Resourceful teachers can do some pretty amazing things with the Google Expeditions kit.
4. Muse, the Brain Sensing Headband
The Muse is a headband that measures brain waves using a similar method as a heart-rate monitor.
You’re supposed to wear it while you meditate or relax, to help retain focus. But it can also be used as a tool to strengthen your brain. It trains your brain to stop wandering or diverting your attention.
When the headband senses distracted thoughts it will send an alert to the wearer so they can get back on track.
It can also be used in a classroom to measure how students are reacting to a particular teaching method. This allows teachers to gauge which methods are conducive to learning. It’s a great way to learn how select students may react during a lesson, or if they’re responding well.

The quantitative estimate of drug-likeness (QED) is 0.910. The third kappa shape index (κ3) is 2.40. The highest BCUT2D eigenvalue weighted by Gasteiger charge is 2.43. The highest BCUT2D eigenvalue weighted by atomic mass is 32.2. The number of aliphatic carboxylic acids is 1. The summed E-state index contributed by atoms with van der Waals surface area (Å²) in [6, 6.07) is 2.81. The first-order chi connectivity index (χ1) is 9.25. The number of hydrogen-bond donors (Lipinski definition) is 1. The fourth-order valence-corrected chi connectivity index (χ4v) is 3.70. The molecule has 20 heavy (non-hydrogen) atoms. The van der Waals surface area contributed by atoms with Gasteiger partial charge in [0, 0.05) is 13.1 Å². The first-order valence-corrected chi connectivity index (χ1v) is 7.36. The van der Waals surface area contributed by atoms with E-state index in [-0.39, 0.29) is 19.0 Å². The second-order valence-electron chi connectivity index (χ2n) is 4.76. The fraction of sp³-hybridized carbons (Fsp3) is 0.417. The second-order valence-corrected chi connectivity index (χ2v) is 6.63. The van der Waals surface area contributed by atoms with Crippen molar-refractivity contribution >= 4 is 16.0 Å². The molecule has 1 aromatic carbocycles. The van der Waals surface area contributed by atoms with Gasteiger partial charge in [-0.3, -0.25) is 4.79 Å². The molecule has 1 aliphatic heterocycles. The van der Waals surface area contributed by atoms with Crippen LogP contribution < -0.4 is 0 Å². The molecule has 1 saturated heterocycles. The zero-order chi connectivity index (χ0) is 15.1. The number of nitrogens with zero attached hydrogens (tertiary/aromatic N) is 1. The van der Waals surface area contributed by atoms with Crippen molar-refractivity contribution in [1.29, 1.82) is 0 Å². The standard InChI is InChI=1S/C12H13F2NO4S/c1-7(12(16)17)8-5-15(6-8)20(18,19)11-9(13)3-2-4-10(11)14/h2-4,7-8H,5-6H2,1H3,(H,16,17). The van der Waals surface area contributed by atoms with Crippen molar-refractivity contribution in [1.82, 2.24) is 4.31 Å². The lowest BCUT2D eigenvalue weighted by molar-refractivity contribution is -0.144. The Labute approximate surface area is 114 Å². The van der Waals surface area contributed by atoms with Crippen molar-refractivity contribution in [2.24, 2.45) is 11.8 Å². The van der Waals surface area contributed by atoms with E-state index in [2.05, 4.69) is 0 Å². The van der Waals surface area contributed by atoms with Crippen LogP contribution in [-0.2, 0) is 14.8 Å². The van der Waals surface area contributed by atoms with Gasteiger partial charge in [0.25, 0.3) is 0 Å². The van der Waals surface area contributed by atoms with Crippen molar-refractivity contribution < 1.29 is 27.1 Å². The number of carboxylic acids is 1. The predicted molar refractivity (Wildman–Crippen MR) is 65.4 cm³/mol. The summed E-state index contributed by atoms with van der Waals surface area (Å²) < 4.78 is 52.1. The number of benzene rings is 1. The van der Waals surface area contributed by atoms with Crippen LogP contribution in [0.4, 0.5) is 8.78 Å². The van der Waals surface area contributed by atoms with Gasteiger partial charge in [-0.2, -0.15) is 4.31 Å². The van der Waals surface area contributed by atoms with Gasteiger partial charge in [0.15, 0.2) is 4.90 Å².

5. Lilypad Arduino Wearable Modules
We talked about the Lilipad Arduino gear in another post dedicated to DIY wearables. They were intended for tinkerers, but they might also be useful in the classroom!
Unlike other classroom wearables, Arduino modules are pieced together to create a single device. The modules can track fitness and health data, send data or check surrounding temperatures.
You can also sew them into pieces of clothing, to create fabric-based wearables.
Arduino kits are great for students that want to learn about electronics and modern technology.
What Classroom Wearables are You Expecting to See?
It won’t be long before other classroom wearables appear. What kinds of devices are you expecting to see? Are you excited for anything in particular?